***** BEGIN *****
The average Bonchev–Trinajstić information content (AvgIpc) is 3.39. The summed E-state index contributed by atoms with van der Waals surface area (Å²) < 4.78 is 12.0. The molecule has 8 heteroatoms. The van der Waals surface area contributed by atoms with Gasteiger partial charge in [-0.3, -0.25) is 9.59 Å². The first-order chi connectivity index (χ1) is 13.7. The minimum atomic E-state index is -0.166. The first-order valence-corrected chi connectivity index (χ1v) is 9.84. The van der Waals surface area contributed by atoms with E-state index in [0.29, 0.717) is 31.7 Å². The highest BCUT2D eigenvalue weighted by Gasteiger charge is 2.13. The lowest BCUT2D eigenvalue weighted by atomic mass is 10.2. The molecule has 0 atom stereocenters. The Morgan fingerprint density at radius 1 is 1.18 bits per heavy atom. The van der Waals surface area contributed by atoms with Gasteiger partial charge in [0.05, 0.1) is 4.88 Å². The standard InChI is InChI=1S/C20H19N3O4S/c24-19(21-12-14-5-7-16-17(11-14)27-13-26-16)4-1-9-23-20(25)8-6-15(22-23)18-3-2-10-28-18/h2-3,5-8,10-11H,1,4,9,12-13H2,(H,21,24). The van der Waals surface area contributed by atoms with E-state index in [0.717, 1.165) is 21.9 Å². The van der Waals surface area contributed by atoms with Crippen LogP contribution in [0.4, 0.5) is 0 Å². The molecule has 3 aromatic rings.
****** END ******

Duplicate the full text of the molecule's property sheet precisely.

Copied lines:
The average Bonchev–Trinajstić information content (AvgIpc) is 3.39. The summed E-state index contributed by atoms with van der Waals surface area (Å²) < 4.78 is 12.0. The molecule has 8 heteroatoms. The van der Waals surface area contributed by atoms with Gasteiger partial charge in [-0.3, -0.25) is 9.59 Å². The first-order chi connectivity index (χ1) is 13.7. The minimum atomic E-state index is -0.166. The first-order valence-corrected chi connectivity index (χ1v) is 9.84. The van der Waals surface area contributed by atoms with E-state index in [0.29, 0.717) is 31.7 Å². The highest BCUT2D eigenvalue weighted by Gasteiger charge is 2.13. The lowest BCUT2D eigenvalue weighted by atomic mass is 10.2. The molecule has 0 atom stereocenters. The Morgan fingerprint density at radius 1 is 1.18 bits per heavy atom. The van der Waals surface area contributed by atoms with Gasteiger partial charge in [0.05, 0.1) is 4.88 Å². The standard InChI is InChI=1S/C20H19N3O4S/c24-19(21-12-14-5-7-16-17(11-14)27-13-26-16)4-1-9-23-20(25)8-6-15(22-23)18-3-2-10-28-18/h2-3,5-8,10-11H,1,4,9,12-13H2,(H,21,24). The van der Waals surface area contributed by atoms with E-state index in [0.717, 1.165) is 21.9 Å². The van der Waals surface area contributed by atoms with Crippen LogP contribution in [0.4, 0.5) is 0 Å². The molecule has 3 aromatic rings.